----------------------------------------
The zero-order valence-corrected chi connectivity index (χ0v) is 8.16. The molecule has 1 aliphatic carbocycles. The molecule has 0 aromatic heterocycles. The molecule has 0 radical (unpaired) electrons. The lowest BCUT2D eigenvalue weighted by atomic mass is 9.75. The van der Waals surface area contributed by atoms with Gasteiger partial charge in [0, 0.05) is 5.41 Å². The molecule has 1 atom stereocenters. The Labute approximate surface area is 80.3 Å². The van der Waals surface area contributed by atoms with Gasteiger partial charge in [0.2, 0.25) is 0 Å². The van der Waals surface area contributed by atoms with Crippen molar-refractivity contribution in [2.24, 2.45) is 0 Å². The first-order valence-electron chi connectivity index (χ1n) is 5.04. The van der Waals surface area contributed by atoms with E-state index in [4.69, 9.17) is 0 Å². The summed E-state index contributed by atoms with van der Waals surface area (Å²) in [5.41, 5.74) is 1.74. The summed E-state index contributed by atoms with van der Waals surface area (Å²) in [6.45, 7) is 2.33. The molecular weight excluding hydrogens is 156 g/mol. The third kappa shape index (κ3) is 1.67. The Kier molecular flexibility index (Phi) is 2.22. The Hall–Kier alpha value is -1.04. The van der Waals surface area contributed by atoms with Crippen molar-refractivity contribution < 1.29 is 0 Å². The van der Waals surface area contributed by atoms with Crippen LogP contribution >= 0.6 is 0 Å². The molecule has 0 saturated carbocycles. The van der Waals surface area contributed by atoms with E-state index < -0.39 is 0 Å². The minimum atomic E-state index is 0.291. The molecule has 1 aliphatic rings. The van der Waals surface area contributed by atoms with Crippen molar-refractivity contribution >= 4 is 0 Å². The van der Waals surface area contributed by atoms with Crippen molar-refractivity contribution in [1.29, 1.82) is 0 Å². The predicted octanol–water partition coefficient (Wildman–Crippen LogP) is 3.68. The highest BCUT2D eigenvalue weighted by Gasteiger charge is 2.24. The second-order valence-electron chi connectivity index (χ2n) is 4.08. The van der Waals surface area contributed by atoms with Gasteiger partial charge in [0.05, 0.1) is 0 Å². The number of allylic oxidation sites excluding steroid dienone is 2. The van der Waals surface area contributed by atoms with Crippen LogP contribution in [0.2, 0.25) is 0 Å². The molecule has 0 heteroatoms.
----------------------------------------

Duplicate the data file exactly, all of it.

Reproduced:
The zero-order valence-corrected chi connectivity index (χ0v) is 8.16. The molecule has 1 aliphatic carbocycles. The molecule has 0 aromatic heterocycles. The molecule has 0 radical (unpaired) electrons. The lowest BCUT2D eigenvalue weighted by atomic mass is 9.75. The van der Waals surface area contributed by atoms with Gasteiger partial charge in [0, 0.05) is 5.41 Å². The molecule has 1 atom stereocenters. The Labute approximate surface area is 80.3 Å². The van der Waals surface area contributed by atoms with Gasteiger partial charge in [0.2, 0.25) is 0 Å². The van der Waals surface area contributed by atoms with Crippen molar-refractivity contribution in [2.24, 2.45) is 0 Å². The first-order valence-electron chi connectivity index (χ1n) is 5.04. The van der Waals surface area contributed by atoms with E-state index in [4.69, 9.17) is 0 Å². The summed E-state index contributed by atoms with van der Waals surface area (Å²) in [5.41, 5.74) is 1.74. The summed E-state index contributed by atoms with van der Waals surface area (Å²) in [6.45, 7) is 2.33. The molecular weight excluding hydrogens is 156 g/mol. The third kappa shape index (κ3) is 1.67. The Kier molecular flexibility index (Phi) is 2.22. The Hall–Kier alpha value is -1.04. The van der Waals surface area contributed by atoms with Crippen molar-refractivity contribution < 1.29 is 0 Å². The van der Waals surface area contributed by atoms with Crippen LogP contribution >= 0.6 is 0 Å². The molecule has 0 saturated carbocycles. The van der Waals surface area contributed by atoms with E-state index < -0.39 is 0 Å². The minimum atomic E-state index is 0.291. The molecule has 1 aliphatic rings. The van der Waals surface area contributed by atoms with Crippen molar-refractivity contribution >= 4 is 0 Å². The van der Waals surface area contributed by atoms with Crippen molar-refractivity contribution in [1.29, 1.82) is 0 Å². The predicted octanol–water partition coefficient (Wildman–Crippen LogP) is 3.68. The highest BCUT2D eigenvalue weighted by Gasteiger charge is 2.24. The second-order valence-electron chi connectivity index (χ2n) is 4.08. The van der Waals surface area contributed by atoms with Gasteiger partial charge in [0.05, 0.1) is 0 Å². The number of allylic oxidation sites excluding steroid dienone is 2. The van der Waals surface area contributed by atoms with Crippen LogP contribution in [0.2, 0.25) is 0 Å². The molecule has 0 heteroatoms.